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Drug Discovery and the Impact of the Safe Harbor Provision of the Hatch-Waxman Act

[ Vol. 10 , Issue. 18 ]


Susanne H. Goodson   Pages 1960 - 1970 ( 11 )


Many facets of drug discovery involve the use of patented materials and methods, subjecting the researcher to potential liability from infringement of the underlying patents. Enacted in 1984, the Hatch-Waxman Act established a “safe harbor” for activities that would otherwise constitute infringement of a patented invention, if those activities were “solely for uses reasonably related to the development and submission of information under a Federal law which regulates the manufacture, use, or sale of drugs or veterinary biological products”. This article examines the major court decisions interpreting the scope of the safe harbor and their application to various activities in drug development.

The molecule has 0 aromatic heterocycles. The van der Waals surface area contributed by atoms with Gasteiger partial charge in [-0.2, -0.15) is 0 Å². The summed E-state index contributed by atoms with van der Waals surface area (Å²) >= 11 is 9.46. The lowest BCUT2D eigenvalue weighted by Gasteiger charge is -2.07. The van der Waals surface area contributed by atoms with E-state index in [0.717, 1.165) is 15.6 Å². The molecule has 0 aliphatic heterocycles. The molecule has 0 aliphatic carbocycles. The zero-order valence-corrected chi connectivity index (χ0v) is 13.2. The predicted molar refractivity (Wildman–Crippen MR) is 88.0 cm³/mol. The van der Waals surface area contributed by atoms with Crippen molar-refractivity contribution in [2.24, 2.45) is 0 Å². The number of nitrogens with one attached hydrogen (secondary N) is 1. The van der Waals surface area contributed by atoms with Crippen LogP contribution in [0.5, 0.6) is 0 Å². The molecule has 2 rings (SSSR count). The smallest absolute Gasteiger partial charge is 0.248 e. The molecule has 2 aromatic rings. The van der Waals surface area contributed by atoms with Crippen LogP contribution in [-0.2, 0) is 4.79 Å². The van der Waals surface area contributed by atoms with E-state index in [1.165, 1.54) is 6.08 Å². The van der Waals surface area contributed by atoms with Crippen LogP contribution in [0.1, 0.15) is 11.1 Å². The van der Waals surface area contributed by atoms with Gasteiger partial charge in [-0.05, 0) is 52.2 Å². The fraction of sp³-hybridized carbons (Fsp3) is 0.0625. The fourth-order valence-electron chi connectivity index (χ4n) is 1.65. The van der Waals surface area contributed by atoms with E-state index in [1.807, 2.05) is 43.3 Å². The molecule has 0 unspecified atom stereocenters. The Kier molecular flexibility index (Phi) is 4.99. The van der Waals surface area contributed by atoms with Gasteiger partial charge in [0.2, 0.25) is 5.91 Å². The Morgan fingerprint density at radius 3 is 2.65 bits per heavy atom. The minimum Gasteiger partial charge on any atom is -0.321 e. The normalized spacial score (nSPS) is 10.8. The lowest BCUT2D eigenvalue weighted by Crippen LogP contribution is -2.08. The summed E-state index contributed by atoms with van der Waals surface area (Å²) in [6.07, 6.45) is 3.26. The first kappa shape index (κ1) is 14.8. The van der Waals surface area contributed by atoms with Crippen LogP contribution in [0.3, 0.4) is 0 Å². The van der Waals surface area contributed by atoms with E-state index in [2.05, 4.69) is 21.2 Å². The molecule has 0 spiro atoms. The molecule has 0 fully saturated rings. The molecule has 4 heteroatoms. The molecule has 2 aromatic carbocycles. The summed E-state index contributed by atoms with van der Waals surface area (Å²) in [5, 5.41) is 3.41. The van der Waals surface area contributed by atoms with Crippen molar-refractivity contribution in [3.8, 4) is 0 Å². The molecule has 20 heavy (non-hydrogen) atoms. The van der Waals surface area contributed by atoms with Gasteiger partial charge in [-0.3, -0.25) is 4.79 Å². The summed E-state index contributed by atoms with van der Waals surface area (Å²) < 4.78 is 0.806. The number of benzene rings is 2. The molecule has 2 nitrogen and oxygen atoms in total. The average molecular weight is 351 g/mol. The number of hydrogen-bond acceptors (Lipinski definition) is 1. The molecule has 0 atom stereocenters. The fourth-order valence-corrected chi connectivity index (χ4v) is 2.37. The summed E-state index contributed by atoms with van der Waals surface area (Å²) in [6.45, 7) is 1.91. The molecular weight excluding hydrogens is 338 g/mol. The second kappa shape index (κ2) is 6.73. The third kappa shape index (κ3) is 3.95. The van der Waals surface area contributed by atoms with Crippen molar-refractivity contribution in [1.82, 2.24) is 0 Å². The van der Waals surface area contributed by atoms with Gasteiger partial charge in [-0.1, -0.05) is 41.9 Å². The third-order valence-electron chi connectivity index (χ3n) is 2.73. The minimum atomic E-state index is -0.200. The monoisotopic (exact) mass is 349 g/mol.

Research tools, Merck, AbTox, Eli Lilly, Proveris, Safe Harbor Provision, Hatch-Waxman Act, Federal law, Investigational New Drug Applica-tion, New Drug Ap-plication, Patent Term Restoration Act, Abbreviated New Drug, flurazepam, Federal Food, Drug, and Cosmetic Act, hybridoma tech-nology, FDCA, PHS Act, Federal Circui, FDA regulation, Arg-Gly-Asp, RGD, Merck's preclinical experimentation, ANDA, EMD 121974, v3 receptors, angio-matrigel test, FDA's guidelines, U.S. Patent No. 4,879,237, U.S. Patent No. 4,789,734, IC50 or EC50


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